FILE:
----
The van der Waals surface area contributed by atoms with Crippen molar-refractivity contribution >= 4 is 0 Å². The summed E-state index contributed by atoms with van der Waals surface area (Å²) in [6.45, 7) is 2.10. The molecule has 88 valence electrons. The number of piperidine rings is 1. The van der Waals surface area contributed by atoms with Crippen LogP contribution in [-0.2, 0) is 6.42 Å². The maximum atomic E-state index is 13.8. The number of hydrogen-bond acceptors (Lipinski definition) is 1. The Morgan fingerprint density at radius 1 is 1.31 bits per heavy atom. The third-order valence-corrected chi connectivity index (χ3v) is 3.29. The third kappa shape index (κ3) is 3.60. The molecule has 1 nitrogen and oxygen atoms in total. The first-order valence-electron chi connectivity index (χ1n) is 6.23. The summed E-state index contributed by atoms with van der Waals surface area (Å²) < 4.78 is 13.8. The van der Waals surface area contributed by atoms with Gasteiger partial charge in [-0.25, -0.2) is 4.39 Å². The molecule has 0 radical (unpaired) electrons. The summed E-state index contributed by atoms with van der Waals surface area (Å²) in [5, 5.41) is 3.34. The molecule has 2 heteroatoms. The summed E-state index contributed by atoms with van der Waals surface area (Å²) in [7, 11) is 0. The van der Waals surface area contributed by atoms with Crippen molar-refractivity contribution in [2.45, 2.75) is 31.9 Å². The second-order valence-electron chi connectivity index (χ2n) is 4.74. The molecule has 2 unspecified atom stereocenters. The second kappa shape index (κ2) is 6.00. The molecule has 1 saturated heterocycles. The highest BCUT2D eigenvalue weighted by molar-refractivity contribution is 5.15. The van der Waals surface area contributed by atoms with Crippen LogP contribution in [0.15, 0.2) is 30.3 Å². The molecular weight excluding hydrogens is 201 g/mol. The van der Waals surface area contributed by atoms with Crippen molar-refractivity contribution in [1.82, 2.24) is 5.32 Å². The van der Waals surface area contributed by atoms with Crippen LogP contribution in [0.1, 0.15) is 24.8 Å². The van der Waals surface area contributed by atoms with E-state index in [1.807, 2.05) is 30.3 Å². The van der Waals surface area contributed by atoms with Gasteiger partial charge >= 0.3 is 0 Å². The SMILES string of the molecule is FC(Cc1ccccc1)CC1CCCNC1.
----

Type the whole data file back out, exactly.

The van der Waals surface area contributed by atoms with Crippen molar-refractivity contribution >= 4 is 0 Å². The summed E-state index contributed by atoms with van der Waals surface area (Å²) in [6.45, 7) is 2.10. The molecule has 88 valence electrons. The number of piperidine rings is 1. The van der Waals surface area contributed by atoms with Crippen LogP contribution in [-0.2, 0) is 6.42 Å². The maximum atomic E-state index is 13.8. The number of hydrogen-bond acceptors (Lipinski definition) is 1. The Morgan fingerprint density at radius 1 is 1.31 bits per heavy atom. The third-order valence-corrected chi connectivity index (χ3v) is 3.29. The third kappa shape index (κ3) is 3.60. The molecule has 1 nitrogen and oxygen atoms in total. The first-order valence-electron chi connectivity index (χ1n) is 6.23. The summed E-state index contributed by atoms with van der Waals surface area (Å²) < 4.78 is 13.8. The van der Waals surface area contributed by atoms with Gasteiger partial charge in [-0.25, -0.2) is 4.39 Å². The molecule has 0 radical (unpaired) electrons. The summed E-state index contributed by atoms with van der Waals surface area (Å²) in [5, 5.41) is 3.34. The molecule has 2 heteroatoms. The summed E-state index contributed by atoms with van der Waals surface area (Å²) in [7, 11) is 0. The van der Waals surface area contributed by atoms with Crippen molar-refractivity contribution in [2.45, 2.75) is 31.9 Å². The second-order valence-electron chi connectivity index (χ2n) is 4.74. The molecule has 2 unspecified atom stereocenters. The second kappa shape index (κ2) is 6.00. The molecule has 1 saturated heterocycles. The highest BCUT2D eigenvalue weighted by molar-refractivity contribution is 5.15. The van der Waals surface area contributed by atoms with Crippen LogP contribution in [0.15, 0.2) is 30.3 Å². The molecular weight excluding hydrogens is 201 g/mol. The van der Waals surface area contributed by atoms with Crippen molar-refractivity contribution in [1.82, 2.24) is 5.32 Å². The van der Waals surface area contributed by atoms with Crippen LogP contribution in [0.1, 0.15) is 24.8 Å². The van der Waals surface area contributed by atoms with E-state index in [1.807, 2.05) is 30.3 Å². The van der Waals surface area contributed by atoms with Gasteiger partial charge >= 0.3 is 0 Å². The SMILES string of the molecule is FC(Cc1ccccc1)CC1CCCNC1.